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Abstract

The Ingerbelle and Copper Mountain deposits are located 15 km south of Princeton in southern British Columbia. The property is owned by Newmont Mining Corporation's wholly owned subsidiary, Similkameen Mining Company Ltd., and includes the Copper Mountain mine, where production ceased in 1957. Mining of the Ingerbelle deposit commenced in 1972 at a rate of 13,600 tonnes per day. Ore reserves as of January 1, 1975 were 55,749,000 tonnes grading 0.53 per cent copper at the Ingerbelle and Copper Mountain Pit 1 and Pit 2 orebodies.

All of the known copper deposits in this camp lie in a 1,100 by b,300-m belt of Upper Triassic Nicola volcanic rocks that is bounded to the south by the concentrically differentiated Copper Mountain stock and to the north by the Lost Horse intrusive complex.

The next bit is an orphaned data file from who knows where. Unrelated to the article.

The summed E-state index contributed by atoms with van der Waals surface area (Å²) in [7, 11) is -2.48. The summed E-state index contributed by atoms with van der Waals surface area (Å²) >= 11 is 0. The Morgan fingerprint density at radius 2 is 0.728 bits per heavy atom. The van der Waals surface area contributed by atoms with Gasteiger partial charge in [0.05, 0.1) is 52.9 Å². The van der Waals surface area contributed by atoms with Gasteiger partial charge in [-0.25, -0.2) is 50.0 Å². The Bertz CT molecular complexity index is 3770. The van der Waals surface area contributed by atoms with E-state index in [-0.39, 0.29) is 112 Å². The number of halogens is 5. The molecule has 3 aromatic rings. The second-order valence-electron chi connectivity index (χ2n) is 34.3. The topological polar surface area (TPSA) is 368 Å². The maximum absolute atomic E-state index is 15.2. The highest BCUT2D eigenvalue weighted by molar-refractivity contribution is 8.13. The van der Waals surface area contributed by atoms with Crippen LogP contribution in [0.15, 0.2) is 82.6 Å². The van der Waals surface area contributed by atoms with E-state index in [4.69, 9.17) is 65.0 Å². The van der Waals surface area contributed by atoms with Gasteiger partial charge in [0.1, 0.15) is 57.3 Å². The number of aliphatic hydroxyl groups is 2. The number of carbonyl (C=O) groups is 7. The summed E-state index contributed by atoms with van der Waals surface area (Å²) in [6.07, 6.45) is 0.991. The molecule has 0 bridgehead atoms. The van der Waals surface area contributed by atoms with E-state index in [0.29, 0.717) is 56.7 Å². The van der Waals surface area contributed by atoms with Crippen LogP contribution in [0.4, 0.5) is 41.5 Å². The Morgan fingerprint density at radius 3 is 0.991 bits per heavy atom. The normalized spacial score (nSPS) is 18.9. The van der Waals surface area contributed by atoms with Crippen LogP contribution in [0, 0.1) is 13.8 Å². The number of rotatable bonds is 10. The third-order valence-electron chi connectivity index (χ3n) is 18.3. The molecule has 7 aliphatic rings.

Rock alteration in the camp involves widespread development of biotite followed by albite and epidote, with subsequent local potash feldspar and/or scapolite metasomatism. This alteration affects both the volcanic rocks and the intrusive rocks of the Lost Horse suite.

The orebodies are essentially disseminated sulphide deposits, although fracture fillings are also important in many areas. Total sulphide content is generally less than 5 per cent. In the Ingerbelle, Pit 2 and most of the Pit 1 orebodies, the sulphides are chalcopyrite and pyrite; in part of Pit 1 and in most of the former underground mine they are chalcopyrite and bornite.

The Copper Mountain deposits have been classified by some workers as complex porphyry deposits of the syenite clan, and the Ingerbelle as a skarn deposit gradational to a porphyry. Other workers have placed more emphasis on the characteristics that these deposits have in common with the pyrometasomatic class.

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